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Gibbon: Beyond The Trees' demo has some real rad backflips

An ecological tale with a truly bananas moveset

When Broken Rules announced their colourful 2D swingathon Gibbon: Beyond The Trees at the beginning of February, I was immediately on board. Finally, I could live out my dream of sliding down tree branches like Disney's Tarzan, all while playing another gorgeous adventure from the makers of Old Man's Journey and Secrets Of Raetikon. Admittedly, I was surprised when I saw it was going to be part of this week's Steam Next Fest. The developers have said upfront that the game is only around an hour long, and with this week's demo stretching to a generous 20 minutes, part of me's now quite sad that I've already seen a third of it in action.

The other part of me, however, is absolutely thrilled, and it's all down to my gibbon's sick, speed-boosting backflips.

Like Graham noted in his original announcement post, I couldn't quite work out how Gibbon: Beyond The Trees would feel in the hands based on the trailer above. It's being made for Apple Arcade as well as PC and Switch right now, so I knew the controls must be fairly simple to accommodate Apple's touch remote. Happily, Broken Rules have included a variety of control options on PC. With a controller, everything's mapped to the trigger buttons, while keyboard users can either use the arrow keys, WASD or a combination of the two. I was playing on a gamepad, and you run by holding down the left trigger, swing by holding down the right, and when it's time to jump it's simply a matter of releasing your current trigger to catapult them skyward.

Running is slower than swinging, but hold left trigger on a down slope and your gibbon will enter that aforementioned Tarzan slide, cruising down branches at lightning speed. It's all very satisfying stuff, combining the momentum-building moments of Secrets Of Raetikon with the stunning, linear environments of Old Man's Journey. Your fellow yellow gibbon pal is also on hand for some rad assists every now and again, too, as demonstrated below:

Eventually, though, you learn to backflip by tapping left on the d-pad during a jump, and holy moly, this is easily the most glorious part of the entire demo. Backflips effectively double up as a small boost, you see, providing your gibbon with a burst of speed when they grab onto their next branch. It's great for getting back into the swing of things (sorry) when you clip a branch or start losing speed, but it's also just great to watch onscreen. There was a moment during my playthrough last night where I literally couldn't help myself doing backflip after backflip after backflip. Eat that, Tarzan.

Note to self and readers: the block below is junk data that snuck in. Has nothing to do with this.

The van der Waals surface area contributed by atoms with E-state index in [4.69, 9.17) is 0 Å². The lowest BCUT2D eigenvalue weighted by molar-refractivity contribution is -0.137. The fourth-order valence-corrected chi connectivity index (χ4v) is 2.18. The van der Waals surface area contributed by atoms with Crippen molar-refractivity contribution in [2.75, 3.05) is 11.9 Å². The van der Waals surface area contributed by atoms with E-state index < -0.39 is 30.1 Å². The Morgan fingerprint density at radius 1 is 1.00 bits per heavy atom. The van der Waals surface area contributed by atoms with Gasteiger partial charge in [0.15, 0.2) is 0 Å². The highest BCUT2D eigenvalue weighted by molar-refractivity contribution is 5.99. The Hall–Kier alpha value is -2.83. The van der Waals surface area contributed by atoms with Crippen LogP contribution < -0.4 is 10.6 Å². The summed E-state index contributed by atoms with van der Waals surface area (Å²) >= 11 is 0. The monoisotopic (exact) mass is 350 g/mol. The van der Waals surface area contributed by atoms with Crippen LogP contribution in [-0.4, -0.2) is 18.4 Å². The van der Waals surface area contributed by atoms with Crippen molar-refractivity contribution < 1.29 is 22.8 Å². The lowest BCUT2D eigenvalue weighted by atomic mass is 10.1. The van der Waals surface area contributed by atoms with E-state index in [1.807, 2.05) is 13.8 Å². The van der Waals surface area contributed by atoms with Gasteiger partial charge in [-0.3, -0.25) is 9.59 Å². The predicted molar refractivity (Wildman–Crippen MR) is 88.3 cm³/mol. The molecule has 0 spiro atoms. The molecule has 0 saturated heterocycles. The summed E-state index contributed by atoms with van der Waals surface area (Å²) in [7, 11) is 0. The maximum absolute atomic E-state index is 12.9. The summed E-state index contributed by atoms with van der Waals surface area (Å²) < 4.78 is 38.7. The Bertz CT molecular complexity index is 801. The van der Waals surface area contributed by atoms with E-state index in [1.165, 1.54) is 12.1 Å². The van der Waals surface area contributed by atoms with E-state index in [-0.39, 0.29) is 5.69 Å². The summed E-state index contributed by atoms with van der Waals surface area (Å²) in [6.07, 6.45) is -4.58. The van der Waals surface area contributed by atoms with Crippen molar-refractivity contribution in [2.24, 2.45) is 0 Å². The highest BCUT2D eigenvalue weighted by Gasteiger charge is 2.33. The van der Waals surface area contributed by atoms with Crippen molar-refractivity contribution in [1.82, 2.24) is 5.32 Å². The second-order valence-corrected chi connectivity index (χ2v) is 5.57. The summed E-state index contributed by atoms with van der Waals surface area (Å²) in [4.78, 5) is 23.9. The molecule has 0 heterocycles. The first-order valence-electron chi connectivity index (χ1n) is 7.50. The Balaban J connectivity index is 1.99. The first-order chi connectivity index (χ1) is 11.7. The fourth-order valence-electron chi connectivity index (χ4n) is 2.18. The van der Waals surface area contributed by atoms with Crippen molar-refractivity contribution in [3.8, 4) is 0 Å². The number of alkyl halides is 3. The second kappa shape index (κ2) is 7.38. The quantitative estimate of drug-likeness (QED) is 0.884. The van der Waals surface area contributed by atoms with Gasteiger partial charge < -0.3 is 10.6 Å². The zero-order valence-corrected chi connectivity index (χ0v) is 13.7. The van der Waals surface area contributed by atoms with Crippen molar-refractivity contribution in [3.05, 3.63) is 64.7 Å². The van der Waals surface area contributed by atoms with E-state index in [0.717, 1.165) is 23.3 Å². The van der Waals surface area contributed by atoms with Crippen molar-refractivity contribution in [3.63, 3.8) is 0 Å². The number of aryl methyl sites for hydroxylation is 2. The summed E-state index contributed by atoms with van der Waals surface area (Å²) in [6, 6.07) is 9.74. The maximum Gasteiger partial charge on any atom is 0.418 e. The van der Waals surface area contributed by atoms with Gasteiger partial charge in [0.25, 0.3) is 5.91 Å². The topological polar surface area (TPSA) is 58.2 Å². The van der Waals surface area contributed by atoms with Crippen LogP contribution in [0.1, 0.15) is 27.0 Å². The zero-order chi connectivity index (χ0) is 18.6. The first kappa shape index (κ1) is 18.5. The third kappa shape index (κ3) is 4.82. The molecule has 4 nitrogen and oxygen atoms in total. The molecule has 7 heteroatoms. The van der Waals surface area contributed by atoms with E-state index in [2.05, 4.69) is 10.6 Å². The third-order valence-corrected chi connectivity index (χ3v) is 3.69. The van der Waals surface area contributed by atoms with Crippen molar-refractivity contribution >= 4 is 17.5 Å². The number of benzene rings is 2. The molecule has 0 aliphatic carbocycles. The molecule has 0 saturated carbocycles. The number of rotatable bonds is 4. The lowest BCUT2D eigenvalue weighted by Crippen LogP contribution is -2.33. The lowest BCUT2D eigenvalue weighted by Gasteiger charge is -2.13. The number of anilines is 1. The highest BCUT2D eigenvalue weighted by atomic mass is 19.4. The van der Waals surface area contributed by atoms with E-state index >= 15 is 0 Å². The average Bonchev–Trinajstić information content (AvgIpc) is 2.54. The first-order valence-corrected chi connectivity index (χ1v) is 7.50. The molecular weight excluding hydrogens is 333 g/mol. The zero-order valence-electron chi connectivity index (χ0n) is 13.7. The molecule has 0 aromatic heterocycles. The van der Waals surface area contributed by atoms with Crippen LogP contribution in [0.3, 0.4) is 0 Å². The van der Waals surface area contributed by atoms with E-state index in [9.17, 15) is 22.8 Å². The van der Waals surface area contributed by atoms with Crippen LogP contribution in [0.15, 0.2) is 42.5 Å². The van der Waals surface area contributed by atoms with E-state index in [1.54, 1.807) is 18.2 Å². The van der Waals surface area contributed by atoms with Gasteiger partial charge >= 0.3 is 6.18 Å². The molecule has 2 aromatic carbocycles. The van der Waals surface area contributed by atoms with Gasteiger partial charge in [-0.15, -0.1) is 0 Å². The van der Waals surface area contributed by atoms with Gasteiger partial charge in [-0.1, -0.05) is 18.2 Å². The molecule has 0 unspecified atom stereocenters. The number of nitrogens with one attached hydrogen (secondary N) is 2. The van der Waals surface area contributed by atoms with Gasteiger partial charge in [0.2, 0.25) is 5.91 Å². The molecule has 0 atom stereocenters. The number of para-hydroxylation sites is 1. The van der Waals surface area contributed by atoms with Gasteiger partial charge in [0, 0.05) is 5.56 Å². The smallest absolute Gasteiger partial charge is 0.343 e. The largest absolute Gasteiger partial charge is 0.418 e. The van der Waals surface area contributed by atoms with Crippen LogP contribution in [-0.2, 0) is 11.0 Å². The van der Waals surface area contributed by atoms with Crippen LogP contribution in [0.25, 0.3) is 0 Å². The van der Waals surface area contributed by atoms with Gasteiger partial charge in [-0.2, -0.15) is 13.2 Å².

The rest of the demo was equally delightful to play, but it's clear it won't all be sick gibbon flips and rad slides. Before my 20 minutes were up, I saw a few early glimpses of the jungle being destroyed by deforestation, as well as deadly fires raging through the undergrowth. In both cases, there were fewer and fewer trees for our colourful gibbons to swing and leap from, and while both of these things are obviously bad for the planet at large, wrenching away such a joyous control system really did help hammer that message home.

I may already be a chunk of the way through Gibbon: Beyond The Trees, but I'm also deeply invested in seeing how it ends, too. Old Man's Journey took us to some truly lovely places in its similarly brief running time, and from the looks of things, Broken Rules have some equally good pitstops lined up here, too. I also just want more of those heart-swelling backflips and slow-mo assists. Is it too much to hope for an endless runner mode, perhaps?

Gibbon: Beyond Trees is currently dated for early 2022 on PC and you can play the demo for yourself over on its Steam page. For more Steam Next Fest recommendations, check out some of our other favourite demos to help you get started.

About the Author

Katharine Castle avatar

Katharine Castle

Editor-in-chief

Katharine is RPS' editor-in-chief, which means she's now to blame for all this. After joining the team in 2017, she spent a lot of time in the RPS hardware mines, testing all the bits that go inside our PCs, but now she gets to write about all the lovely games we play on them, too. She'll play pretty much anything she can get her hands on, and is very partial to JRPGs and the fetching of quests.

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